Companies which have tried to dodge their pension duties by changing their identities are being “hunted” by The Pensions Regulator (TPR) in a crackdown on non-compliance with auto-enrolment (AE).
The watchdog said it has become aware of a number of employers which have changed their names – opening new businesses and transferring the workforce across – in a bid to hide from the law, while also potentially committing fraud and theft offences.
The investigations, which also involve the Insolvency Service and other agencies, are focused on companies that have left “scores of employees” out of the AE regimes. The regulator is also looking at whether rogue advisers may be involved.
Director of AE Darren Ryder said: “Some bosses might think that by changing the name of their company, they can avoid their duties but they should know they are on our radar. We are aware of the camouflage they are trying to use and will not be fooled by it.
“We will not tolerate any attempt to deny employees the workplace pensions they are entitled to – and will take action against those who try to dodge their duties.”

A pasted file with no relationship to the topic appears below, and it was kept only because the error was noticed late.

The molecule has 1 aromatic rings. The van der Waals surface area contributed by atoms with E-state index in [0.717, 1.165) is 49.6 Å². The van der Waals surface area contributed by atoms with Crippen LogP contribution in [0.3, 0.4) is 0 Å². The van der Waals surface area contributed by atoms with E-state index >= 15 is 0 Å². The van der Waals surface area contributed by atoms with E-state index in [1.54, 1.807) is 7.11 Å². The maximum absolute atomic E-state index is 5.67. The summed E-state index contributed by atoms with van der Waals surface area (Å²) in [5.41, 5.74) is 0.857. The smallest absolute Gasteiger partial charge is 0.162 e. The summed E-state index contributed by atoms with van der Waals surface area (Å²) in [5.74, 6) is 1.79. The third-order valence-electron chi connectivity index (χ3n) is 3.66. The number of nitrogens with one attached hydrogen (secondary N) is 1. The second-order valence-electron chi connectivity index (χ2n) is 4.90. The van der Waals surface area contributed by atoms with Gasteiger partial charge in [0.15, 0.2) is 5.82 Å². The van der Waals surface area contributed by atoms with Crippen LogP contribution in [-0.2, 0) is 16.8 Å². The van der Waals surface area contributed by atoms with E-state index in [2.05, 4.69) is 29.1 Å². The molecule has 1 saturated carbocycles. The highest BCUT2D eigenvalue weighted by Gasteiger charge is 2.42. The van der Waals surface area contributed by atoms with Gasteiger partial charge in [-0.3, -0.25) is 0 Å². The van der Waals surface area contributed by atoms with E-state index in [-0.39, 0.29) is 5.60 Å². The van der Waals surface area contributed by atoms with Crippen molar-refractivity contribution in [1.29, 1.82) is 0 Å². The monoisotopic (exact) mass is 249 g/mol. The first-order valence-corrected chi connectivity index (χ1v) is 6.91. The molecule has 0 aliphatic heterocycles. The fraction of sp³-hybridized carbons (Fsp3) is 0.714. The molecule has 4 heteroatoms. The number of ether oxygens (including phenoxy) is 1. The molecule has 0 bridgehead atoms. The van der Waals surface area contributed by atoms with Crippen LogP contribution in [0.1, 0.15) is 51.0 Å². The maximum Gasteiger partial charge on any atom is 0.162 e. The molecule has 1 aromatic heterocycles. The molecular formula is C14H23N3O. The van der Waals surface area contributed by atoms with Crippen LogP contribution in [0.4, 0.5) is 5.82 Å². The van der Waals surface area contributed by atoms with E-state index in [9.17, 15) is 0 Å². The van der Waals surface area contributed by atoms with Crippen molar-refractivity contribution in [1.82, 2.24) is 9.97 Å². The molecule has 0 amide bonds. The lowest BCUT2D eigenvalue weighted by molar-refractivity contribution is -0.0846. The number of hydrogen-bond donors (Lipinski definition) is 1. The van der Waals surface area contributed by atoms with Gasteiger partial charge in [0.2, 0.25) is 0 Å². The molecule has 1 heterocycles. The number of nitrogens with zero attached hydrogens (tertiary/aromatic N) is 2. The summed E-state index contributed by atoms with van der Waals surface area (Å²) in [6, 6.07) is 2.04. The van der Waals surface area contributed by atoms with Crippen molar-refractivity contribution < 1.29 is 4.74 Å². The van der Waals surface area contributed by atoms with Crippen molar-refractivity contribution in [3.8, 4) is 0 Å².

The watchdog has separately launched an online tool to support employers in re-enrolling their staff into a workplace pension, as some are failing to do so and are facing fines.
Thousands of small and micro employers are reaching their re-enrolment dates, three years after completing staging, and must complete a two-stage process to check which staff need to be re-enrolled, and then re-enrol them before completing a re-declaration of compliance.
Ryder said: “Re-enrolment gives staff who opted out of their workplace pension a fresh chance to start saving so it’s an important task.
“AE has led to millions of new savers and we want to ensure this success continues. Our online re-enrolment tool will help employers continue to meet their legal duties so that staff continue to have the opportunity to save.”
According to the regulator’s most recent statistics, published this month, 10.1 million people had been auto-enrolled by the end of June, while another 646,000 had been re-enrolled.